'Dixie Do-over' expected to bring in more businesses - WDRB 41 Louisville News

'Dixie Do-over' expected to bring in more businesses

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LOUISVILLE, Ky. (WDRB) -- People who live and work near Dixie Highway are happy to see changes finally coming. And with that change comes economic opportunity.

The Dixie Do-over is far from being done, but it is already bringing in new businesses like a new $23 million Kroger Marketplace, the first in our area.

People who live and work around Dixie Highway are ready for the new Dixie Highway through west and southwest Louisville. The city wants input at two public meetings. The first meeting will be Sept. 14 at the Southwest Regional airport, and the second meeting is set for Sept. 15 at Wheatley Elementary. Both meetings will be held from 5-7 p.m. 

"I'd like to see an IHOP, because the only closest IHop is like all the way out in Hurstbourne, and I hate east end, too much traffic," Melonie Burgett said.

"More shopping centers, more sidewalks for people, bike lanes for people," Tare Robinson said.

"Few more trees ... it'd be nice to have a little bit more of a green area," said Tony Osting, who works nearby.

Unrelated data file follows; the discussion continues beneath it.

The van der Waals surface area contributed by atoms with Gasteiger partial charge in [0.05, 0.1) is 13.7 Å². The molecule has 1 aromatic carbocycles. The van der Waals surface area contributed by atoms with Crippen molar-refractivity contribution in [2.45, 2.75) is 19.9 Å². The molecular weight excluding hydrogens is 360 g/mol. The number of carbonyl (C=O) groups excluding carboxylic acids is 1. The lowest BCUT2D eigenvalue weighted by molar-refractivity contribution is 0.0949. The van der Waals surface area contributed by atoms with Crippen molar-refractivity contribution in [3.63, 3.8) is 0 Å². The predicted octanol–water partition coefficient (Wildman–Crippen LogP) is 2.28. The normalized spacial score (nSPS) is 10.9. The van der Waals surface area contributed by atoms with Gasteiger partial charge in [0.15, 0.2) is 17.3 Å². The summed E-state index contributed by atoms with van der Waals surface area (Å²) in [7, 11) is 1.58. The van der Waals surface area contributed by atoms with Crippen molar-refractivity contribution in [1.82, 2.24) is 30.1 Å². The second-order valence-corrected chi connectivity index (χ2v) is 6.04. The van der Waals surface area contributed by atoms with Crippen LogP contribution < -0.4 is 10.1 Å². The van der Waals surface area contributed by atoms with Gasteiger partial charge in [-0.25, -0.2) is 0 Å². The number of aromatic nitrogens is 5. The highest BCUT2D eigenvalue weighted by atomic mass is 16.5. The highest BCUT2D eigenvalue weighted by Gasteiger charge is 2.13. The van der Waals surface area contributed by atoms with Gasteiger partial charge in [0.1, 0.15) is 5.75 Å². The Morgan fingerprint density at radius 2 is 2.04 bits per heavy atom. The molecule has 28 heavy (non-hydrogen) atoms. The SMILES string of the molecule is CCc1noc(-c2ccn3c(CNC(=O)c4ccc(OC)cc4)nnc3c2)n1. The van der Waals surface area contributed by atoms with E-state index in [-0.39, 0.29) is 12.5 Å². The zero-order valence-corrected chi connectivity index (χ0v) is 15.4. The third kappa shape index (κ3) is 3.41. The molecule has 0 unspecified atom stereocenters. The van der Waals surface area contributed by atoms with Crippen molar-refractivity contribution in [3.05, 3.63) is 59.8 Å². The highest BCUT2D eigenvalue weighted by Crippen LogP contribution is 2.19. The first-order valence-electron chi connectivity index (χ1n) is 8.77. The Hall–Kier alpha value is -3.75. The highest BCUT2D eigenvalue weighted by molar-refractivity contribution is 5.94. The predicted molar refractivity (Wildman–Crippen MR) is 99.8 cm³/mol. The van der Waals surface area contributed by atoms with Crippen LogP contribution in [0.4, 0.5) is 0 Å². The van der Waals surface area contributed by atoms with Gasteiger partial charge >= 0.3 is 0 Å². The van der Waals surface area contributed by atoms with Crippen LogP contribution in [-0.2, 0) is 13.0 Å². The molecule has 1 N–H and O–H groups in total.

"It's the heaviest-traveled corridor in our region, but it needs to be a destination, not just a corridor," said Metro Council President David Yates. "There are a lot of families in that area (that) have made the demand for retail and shopping, just to improve the quality of life."

Yates tried to convince more family oriented businesses to move to Dixie several years ago when he first took office.

"I couldn't get anyone to even return my calls. My friends who are developers, they said, 'you know, it doesn't really seem like an area where I want to put my resources David,'" Yates said. "Now, they're returning my calls. Now, they're talking about investing."

That is because $50 million in funding came through to re-do Dixie Highway. The area has already landed the new $23 million Kroger Marketplace and several restaurants.

"Dixie Highway is an area for a long time that I felt had been forgotten," Yates said.

Work on the Dixie "Do-over" has already begun, but major projects start next year. People in the area will see wider sidewalks, defined crosswalks and a more efficient bus line. Signal times and traffic flow will improve for the 60,000 vehicles that travel the 14-mile stretch each day.

"It gets you from one place to another," Osting said. "It's functional, but it's not very attractive."

"We're gonna have to beautify it," Yates said. "If you're going to sell your house, you've got to make sure you have that curb appeal. We've got to make it safer, we have to make it more mobile, and I think that will help increase the economic activity.

"It'll be a new Dixie Highway. I'm excited about it."

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